We are not self-made. We are made of the raw ingredients of sunlight, soil, and water, shaped into the flesh of plants and animals, shaped into our life. Our life is one big gift, given by countless beings. When we truly see this, gratitude naturally arises, as does the question, “How can I repay the many beings who are continually giving to me?”
The greatest gift is the gift of dharma, the gift of relief from suffering. Who would not receive this gift gladly? We give this gift first to ourselves, studying and practicing it, transforming our own suffering into a greater measure of ease and happiness. As we do this, we naturally pass this gift along to others in our lives. It could be a smile for the grocery-store checkout lady still reeling from an angry customer’s words, a nutrition bar and a look into the eyes of the homeless man asking for recognition on the corner at the stoplight, a hug for our child distressed by bullying.
We naturally know what to give. We don’t have to work to produce generosity. We just have to embrace our practice fully. True and accurate generosity is the natural outcome.
“May we with all beings realize the emptiness of the three wheels, giver, receiver, and gift.”
Zen practitioners chant these words before eating a meal. They remind us that the food about to be eaten has not been earned; it’s a gift. But this gift is not to be understood in the usual way. “The emptiness of the three wheels” means that this giving isn’t a beneficent act one performs for another, an act you can take credit for or feel worthy or unworthy of. A Zen practitioner about to eat a meal remembers that giving is life—that everything is giving, everything is given. There are no separate givers, receivers, or gifts. All of life is always giving and receiving at the same time. This is our practice and our joy. So we practice giving—both receiving and giving gifts—in this spirit.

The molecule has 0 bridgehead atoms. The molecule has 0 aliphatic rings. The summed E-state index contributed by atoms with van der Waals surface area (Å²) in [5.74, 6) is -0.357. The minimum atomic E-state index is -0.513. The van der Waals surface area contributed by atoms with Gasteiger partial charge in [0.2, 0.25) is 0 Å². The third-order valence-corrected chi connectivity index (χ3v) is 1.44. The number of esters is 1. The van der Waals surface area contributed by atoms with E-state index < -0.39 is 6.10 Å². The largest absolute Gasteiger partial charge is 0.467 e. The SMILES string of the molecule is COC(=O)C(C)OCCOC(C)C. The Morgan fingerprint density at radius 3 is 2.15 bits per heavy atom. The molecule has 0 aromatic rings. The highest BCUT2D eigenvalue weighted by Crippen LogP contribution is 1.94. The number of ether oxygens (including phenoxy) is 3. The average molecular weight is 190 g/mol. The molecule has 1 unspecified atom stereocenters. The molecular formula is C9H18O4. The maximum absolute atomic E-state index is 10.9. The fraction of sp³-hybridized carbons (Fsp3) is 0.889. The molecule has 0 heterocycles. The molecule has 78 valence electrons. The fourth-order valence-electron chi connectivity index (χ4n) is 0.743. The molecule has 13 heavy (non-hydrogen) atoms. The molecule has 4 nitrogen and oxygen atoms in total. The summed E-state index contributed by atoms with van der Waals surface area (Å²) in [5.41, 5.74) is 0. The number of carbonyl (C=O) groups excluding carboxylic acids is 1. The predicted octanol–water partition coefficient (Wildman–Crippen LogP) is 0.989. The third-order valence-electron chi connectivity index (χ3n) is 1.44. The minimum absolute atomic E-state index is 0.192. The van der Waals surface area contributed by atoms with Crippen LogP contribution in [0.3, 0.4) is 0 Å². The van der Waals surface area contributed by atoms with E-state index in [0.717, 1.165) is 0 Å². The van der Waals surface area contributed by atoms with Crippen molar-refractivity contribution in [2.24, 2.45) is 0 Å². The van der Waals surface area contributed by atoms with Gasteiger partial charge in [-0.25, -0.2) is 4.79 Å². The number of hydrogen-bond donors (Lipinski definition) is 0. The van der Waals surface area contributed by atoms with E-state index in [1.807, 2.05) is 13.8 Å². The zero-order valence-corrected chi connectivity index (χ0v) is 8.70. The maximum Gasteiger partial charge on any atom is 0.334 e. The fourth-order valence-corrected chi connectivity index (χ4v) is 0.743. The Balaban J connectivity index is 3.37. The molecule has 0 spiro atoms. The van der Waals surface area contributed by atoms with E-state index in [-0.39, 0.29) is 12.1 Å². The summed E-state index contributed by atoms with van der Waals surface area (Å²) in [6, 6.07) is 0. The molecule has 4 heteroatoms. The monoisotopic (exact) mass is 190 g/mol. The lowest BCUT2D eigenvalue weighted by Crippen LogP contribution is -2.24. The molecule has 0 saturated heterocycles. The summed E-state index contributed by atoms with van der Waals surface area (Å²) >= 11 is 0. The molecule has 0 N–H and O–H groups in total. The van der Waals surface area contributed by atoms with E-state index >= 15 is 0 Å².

Some gifts we see as gifts (the birthday or holiday gift) and others we usually don’t see as gifts (the gift of sunlight, the gift of breath). The practice of giving extends to all forms of giving.
Traditionally, there are three things to give: material gifts, the gift of dharma, and the gift of freedom. But really there are many more things to give: the gift of listening, the gift of love, the gift of creation, attention, and effort. To make a poem or a painting is to practice giving, as is cooking a meal, cleaning a room, putting a single flower in a vase. In his fascicle “Four Methods of Guidance for Bodhisattvas,” Dogen writes that to launch a boat, build a bridge, and earn a living are acts of giving. To be willing to be born—and to die—is to practice giving.
I usually think of four simple ways to practice giving: giving yourself to yourself (that is, to be generous in your attitude toward yourself); giving materially to others (giving money or other material gifts to those in need and to those not in need); giving fully and without reservation the gift of your presence and respect; and giving yourself completely in your meditation practice.
There are six paramitas or perfections of wsidom that define the Buddhist Mahayana path:
It is no wonder that giving is the first of these. The more you study it, the more it seems that giving is the whole of the Buddha way.